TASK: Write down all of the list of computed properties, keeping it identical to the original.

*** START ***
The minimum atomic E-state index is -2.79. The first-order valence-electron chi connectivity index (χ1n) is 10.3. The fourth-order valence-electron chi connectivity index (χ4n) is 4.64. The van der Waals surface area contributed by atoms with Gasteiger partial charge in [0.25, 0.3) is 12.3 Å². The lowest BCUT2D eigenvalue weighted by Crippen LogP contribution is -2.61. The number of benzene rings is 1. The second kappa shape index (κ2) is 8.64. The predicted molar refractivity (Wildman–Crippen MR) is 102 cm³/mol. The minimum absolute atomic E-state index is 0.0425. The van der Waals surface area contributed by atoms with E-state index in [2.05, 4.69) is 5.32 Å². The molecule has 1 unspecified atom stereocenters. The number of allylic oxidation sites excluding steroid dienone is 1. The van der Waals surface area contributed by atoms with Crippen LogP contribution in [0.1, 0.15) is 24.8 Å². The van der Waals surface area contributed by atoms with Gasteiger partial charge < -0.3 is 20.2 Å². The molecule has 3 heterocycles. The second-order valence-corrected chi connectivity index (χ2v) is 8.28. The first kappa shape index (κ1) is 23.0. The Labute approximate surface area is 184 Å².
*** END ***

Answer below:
The minimum atomic E-state index is -2.79. The first-order valence-electron chi connectivity index (χ1n) is 10.3. The fourth-order valence-electron chi connectivity index (χ4n) is 4.64. The van der Waals surface area contributed by atoms with Gasteiger partial charge in [0.25, 0.3) is 12.3 Å². The lowest BCUT2D eigenvalue weighted by Crippen LogP contribution is -2.61. The number of benzene rings is 1. The second kappa shape index (κ2) is 8.64. The predicted molar refractivity (Wildman–Crippen MR) is 102 cm³/mol. The minimum absolute atomic E-state index is 0.0425. The van der Waals surface area contributed by atoms with E-state index in [2.05, 4.69) is 5.32 Å². The molecule has 1 unspecified atom stereocenters. The number of allylic oxidation sites excluding steroid dienone is 1. The van der Waals surface area contributed by atoms with Crippen LogP contribution in [0.1, 0.15) is 24.8 Å². The van der Waals surface area contributed by atoms with Gasteiger partial charge < -0.3 is 20.2 Å². The molecule has 3 heterocycles. The second-order valence-corrected chi connectivity index (χ2v) is 8.28. The first kappa shape index (κ1) is 23.0. The Labute approximate surface area is 184 Å².